South Africa has gradually taken on the leading role in the arms and military equipment trade for Saudi Arabia and the United Arab Emirates. Despite the billionaire partnership, the government maintains its participation in several international campaigns to aid the Yemeni people, defending respect for human rights in the country, which has attracted the attention of many analysts.
Some commentators call the South African government “hypocrites” for this ambiguous position; others see the case as pure “real politics”, with intangible values violated out of strategic necessity.
In fact, the conflict in Yemen is currently one of the most profitable ventures for the South African economy, explaining the notable growth in arms sales in the country. Trade in military equipment between South Africa, Saudi Arabia and the United Arab Emirates in 2013 accounted for only 3% of total South African arms exports. The number rose to 42% in 2015 and 49% in 2016, a gigantic increase.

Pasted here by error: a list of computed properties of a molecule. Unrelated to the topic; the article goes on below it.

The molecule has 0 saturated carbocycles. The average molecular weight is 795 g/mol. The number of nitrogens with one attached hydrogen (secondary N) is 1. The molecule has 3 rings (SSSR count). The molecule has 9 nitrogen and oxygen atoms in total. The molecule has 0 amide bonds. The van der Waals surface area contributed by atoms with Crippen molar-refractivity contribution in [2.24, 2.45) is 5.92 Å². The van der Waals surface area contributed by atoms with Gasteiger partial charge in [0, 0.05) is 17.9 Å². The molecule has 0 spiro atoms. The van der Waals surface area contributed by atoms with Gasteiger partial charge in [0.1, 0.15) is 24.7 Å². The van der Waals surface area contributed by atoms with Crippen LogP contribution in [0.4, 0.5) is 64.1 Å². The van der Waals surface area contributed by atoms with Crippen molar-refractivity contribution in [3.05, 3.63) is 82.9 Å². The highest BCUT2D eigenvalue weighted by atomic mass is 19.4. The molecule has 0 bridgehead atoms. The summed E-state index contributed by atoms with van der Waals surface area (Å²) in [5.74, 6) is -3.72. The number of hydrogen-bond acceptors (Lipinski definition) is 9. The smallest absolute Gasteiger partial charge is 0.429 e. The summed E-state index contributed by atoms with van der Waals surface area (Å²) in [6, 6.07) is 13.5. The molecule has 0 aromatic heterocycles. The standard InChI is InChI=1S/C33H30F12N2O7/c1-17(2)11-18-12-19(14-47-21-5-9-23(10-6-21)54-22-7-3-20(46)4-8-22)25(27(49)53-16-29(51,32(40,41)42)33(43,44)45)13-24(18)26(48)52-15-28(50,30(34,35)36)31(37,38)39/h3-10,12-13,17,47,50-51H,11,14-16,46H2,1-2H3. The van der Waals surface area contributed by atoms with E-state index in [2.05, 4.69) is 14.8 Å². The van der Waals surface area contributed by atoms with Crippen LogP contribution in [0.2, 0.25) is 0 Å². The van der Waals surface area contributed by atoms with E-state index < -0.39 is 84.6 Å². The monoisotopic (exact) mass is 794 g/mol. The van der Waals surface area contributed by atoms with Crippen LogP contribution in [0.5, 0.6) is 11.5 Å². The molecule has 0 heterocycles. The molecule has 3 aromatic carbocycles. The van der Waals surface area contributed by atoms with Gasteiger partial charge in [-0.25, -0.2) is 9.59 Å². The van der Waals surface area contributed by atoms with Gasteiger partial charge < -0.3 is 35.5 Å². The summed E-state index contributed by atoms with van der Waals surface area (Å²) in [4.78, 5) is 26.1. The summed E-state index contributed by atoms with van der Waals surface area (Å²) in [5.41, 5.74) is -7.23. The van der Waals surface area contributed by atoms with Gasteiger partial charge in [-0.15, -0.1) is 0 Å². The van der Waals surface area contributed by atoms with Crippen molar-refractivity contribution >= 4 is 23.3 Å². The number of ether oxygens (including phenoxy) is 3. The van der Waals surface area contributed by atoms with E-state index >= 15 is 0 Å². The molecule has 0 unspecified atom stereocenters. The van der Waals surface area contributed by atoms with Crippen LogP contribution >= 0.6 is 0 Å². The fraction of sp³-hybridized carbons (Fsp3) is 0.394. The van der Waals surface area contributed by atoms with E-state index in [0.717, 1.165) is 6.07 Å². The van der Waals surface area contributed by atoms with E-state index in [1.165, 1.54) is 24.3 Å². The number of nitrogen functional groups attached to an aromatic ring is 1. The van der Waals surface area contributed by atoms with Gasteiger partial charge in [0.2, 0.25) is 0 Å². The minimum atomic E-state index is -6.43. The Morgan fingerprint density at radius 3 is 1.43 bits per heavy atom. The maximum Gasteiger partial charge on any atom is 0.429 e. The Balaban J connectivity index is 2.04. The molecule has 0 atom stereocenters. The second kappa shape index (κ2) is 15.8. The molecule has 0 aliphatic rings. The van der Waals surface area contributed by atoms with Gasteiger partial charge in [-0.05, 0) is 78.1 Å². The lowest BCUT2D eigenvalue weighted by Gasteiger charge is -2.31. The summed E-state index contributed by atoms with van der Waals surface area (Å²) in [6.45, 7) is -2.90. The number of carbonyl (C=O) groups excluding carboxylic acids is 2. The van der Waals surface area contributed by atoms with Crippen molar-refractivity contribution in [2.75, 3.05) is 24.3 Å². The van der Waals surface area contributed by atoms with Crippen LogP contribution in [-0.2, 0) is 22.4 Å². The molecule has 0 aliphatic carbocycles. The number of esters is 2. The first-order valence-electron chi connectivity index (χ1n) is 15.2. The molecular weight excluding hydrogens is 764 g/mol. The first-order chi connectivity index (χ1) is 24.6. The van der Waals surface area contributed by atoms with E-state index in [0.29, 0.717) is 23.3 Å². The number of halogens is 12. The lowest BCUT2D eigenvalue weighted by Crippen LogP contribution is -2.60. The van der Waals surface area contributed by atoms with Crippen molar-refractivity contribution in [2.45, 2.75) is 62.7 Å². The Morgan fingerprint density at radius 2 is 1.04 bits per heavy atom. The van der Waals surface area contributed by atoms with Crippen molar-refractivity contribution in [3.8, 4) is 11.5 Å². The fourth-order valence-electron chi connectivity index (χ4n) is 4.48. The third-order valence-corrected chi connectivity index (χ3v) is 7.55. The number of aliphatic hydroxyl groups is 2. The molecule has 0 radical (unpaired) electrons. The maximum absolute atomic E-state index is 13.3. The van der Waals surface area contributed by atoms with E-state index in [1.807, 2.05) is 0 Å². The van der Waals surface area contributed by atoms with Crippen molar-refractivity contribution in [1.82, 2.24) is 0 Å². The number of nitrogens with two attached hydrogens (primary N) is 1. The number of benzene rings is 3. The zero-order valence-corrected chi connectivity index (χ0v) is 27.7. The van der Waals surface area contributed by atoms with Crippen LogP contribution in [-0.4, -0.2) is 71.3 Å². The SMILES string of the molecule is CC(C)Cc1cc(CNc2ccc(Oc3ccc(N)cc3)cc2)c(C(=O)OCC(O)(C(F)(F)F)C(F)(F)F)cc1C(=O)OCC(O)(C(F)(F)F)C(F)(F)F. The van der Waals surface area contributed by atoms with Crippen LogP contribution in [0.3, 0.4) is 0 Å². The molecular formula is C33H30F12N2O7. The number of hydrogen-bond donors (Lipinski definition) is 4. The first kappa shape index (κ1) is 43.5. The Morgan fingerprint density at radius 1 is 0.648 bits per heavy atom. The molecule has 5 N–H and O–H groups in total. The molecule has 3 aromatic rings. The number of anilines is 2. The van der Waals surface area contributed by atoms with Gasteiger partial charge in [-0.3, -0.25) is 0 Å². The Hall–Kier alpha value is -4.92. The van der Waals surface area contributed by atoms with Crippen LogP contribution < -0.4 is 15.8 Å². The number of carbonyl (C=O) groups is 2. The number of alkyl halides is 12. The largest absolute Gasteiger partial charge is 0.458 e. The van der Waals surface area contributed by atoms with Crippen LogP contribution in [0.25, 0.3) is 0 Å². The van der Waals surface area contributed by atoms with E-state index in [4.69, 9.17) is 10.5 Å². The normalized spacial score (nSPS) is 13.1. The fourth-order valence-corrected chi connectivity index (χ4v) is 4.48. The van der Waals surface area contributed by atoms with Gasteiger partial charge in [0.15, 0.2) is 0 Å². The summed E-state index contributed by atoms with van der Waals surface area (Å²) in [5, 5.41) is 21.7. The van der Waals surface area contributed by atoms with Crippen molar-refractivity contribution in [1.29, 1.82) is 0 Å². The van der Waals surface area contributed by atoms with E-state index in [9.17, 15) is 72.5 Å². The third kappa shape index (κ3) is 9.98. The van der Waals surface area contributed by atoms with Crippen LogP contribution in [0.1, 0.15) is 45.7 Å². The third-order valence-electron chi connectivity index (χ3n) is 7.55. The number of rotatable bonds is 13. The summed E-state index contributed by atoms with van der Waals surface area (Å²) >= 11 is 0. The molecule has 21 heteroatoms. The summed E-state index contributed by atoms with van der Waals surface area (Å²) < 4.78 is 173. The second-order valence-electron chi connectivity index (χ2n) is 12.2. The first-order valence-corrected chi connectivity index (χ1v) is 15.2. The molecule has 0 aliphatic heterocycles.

More recent data has not yet been released to the public, but it is estimated that across South Africa, South Africa has already profited from the sale of arms worth $ 550 million during the war. in Yemen.
The weapons sold to Saudi Arabia and the United Arab Emirates are of different models and mainly include modern aerial equipment, such as drones, used by the Saudis in operations that have sparked controversy in international society for involving violations. visible human rights issues, such as attacks on civilians.